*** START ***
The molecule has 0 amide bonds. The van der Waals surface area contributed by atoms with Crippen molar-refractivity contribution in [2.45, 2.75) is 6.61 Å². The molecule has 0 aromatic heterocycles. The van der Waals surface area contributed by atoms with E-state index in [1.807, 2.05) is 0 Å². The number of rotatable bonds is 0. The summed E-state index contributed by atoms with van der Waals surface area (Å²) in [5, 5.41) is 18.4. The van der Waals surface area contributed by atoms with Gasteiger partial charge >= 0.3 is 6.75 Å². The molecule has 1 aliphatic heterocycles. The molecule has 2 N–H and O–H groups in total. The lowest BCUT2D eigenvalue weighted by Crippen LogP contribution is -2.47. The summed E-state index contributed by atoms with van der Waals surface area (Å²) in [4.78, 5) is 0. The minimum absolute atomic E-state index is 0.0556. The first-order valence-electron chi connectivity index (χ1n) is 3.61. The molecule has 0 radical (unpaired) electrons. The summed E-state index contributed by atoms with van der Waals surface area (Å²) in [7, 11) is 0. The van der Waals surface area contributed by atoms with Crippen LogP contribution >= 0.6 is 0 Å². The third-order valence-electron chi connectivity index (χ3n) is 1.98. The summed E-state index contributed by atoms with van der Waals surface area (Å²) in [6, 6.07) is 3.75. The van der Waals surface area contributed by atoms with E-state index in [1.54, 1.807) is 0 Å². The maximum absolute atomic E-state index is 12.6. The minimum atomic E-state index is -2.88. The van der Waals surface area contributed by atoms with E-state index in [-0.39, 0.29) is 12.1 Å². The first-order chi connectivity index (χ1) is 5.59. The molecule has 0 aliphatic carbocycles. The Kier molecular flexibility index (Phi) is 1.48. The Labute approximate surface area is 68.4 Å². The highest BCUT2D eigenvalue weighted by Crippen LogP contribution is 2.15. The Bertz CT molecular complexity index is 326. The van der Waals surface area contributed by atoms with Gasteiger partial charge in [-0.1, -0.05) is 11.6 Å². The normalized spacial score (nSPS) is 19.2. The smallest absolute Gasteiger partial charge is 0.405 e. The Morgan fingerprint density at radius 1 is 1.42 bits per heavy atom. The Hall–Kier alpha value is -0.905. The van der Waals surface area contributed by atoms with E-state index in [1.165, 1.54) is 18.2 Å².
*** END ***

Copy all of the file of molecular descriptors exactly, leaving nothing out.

The molecule has 0 amide bonds. The van der Waals surface area contributed by atoms with Crippen molar-refractivity contribution in [2.45, 2.75) is 6.61 Å². The molecule has 0 aromatic heterocycles. The van der Waals surface area contributed by atoms with E-state index in [1.807, 2.05) is 0 Å². The number of rotatable bonds is 0. The summed E-state index contributed by atoms with van der Waals surface area (Å²) in [5, 5.41) is 18.4. The van der Waals surface area contributed by atoms with Gasteiger partial charge >= 0.3 is 6.75 Å². The molecule has 1 aliphatic heterocycles. The molecule has 2 N–H and O–H groups in total. The lowest BCUT2D eigenvalue weighted by Crippen LogP contribution is -2.47. The summed E-state index contributed by atoms with van der Waals surface area (Å²) in [4.78, 5) is 0. The minimum absolute atomic E-state index is 0.0556. The first-order valence-electron chi connectivity index (χ1n) is 3.61. The molecule has 0 radical (unpaired) electrons. The summed E-state index contributed by atoms with van der Waals surface area (Å²) in [7, 11) is 0. The van der Waals surface area contributed by atoms with Crippen LogP contribution >= 0.6 is 0 Å². The third-order valence-electron chi connectivity index (χ3n) is 1.98. The summed E-state index contributed by atoms with van der Waals surface area (Å²) in [6, 6.07) is 3.75. The van der Waals surface area contributed by atoms with E-state index in [1.54, 1.807) is 0 Å². The maximum absolute atomic E-state index is 12.6. The minimum atomic E-state index is -2.88. The van der Waals surface area contributed by atoms with E-state index in [-0.39, 0.29) is 12.1 Å². The first-order chi connectivity index (χ1) is 5.59. The molecule has 0 aliphatic carbocycles. The Kier molecular flexibility index (Phi) is 1.48. The Labute approximate surface area is 68.4 Å². The highest BCUT2D eigenvalue weighted by Crippen LogP contribution is 2.15. The Bertz CT molecular complexity index is 326. The van der Waals surface area contributed by atoms with Gasteiger partial charge in [-0.1, -0.05) is 11.6 Å². The normalized spacial score (nSPS) is 19.2. The smallest absolute Gasteiger partial charge is 0.405 e. The Morgan fingerprint density at radius 1 is 1.42 bits per heavy atom. The Hall–Kier alpha value is -0.905. The van der Waals surface area contributed by atoms with E-state index in [1.165, 1.54) is 18.2 Å².